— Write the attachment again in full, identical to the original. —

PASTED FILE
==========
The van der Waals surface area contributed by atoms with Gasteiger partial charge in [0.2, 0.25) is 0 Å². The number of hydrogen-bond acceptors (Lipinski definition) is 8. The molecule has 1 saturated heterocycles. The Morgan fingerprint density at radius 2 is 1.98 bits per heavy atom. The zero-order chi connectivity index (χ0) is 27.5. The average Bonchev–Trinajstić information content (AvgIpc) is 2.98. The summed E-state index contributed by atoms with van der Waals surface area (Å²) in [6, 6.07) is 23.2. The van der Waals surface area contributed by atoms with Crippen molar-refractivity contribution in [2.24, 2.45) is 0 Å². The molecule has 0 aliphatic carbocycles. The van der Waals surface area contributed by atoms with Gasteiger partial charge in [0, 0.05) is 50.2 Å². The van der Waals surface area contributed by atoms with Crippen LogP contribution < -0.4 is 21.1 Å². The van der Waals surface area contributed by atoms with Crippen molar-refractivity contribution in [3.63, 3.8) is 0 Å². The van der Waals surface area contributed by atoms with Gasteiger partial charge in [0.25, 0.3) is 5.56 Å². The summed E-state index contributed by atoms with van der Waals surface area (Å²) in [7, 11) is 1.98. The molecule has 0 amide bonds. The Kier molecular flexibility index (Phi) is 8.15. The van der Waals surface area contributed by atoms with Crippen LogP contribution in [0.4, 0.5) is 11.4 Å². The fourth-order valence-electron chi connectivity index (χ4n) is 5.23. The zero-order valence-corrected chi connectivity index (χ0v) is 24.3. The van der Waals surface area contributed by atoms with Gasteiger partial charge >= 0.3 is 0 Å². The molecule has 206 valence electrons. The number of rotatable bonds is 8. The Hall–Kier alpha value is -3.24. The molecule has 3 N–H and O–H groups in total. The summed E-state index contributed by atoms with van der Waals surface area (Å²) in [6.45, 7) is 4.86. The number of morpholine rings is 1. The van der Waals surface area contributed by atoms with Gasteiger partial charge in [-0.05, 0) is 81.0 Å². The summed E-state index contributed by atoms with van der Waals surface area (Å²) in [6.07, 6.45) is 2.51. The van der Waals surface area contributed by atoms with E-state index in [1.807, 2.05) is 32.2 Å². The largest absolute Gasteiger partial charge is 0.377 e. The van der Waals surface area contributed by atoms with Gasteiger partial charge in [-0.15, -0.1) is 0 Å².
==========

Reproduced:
The van der Waals surface area contributed by atoms with Gasteiger partial charge in [0.2, 0.25) is 0 Å². The number of hydrogen-bond acceptors (Lipinski definition) is 8. The molecule has 1 saturated heterocycles. The Morgan fingerprint density at radius 2 is 1.98 bits per heavy atom. The zero-order chi connectivity index (χ0) is 27.5. The average Bonchev–Trinajstić information content (AvgIpc) is 2.98. The summed E-state index contributed by atoms with van der Waals surface area (Å²) in [6, 6.07) is 23.2. The van der Waals surface area contributed by atoms with Crippen molar-refractivity contribution in [2.24, 2.45) is 0 Å². The molecule has 0 aliphatic carbocycles. The van der Waals surface area contributed by atoms with Gasteiger partial charge in [0, 0.05) is 50.2 Å². The van der Waals surface area contributed by atoms with Crippen LogP contribution < -0.4 is 21.1 Å². The van der Waals surface area contributed by atoms with Crippen molar-refractivity contribution in [3.63, 3.8) is 0 Å². The van der Waals surface area contributed by atoms with Gasteiger partial charge in [0.25, 0.3) is 5.56 Å². The summed E-state index contributed by atoms with van der Waals surface area (Å²) in [7, 11) is 1.98. The molecule has 0 amide bonds. The Kier molecular flexibility index (Phi) is 8.15. The van der Waals surface area contributed by atoms with Crippen LogP contribution in [0.4, 0.5) is 11.4 Å². The fourth-order valence-electron chi connectivity index (χ4n) is 5.23. The zero-order valence-corrected chi connectivity index (χ0v) is 24.3. The van der Waals surface area contributed by atoms with Gasteiger partial charge >= 0.3 is 0 Å². The molecule has 206 valence electrons. The number of rotatable bonds is 8. The Hall–Kier alpha value is -3.24. The molecule has 3 N–H and O–H groups in total. The summed E-state index contributed by atoms with van der Waals surface area (Å²) in [6.45, 7) is 4.86. The number of morpholine rings is 1. The van der Waals surface area contributed by atoms with Gasteiger partial charge in [-0.05, 0) is 81.0 Å². The summed E-state index contributed by atoms with van der Waals surface area (Å²) in [6.07, 6.45) is 2.51. The van der Waals surface area contributed by atoms with E-state index in [1.807, 2.05) is 32.2 Å². The largest absolute Gasteiger partial charge is 0.377 e. The van der Waals surface area contributed by atoms with Gasteiger partial charge in [-0.15, -0.1) is 0 Å².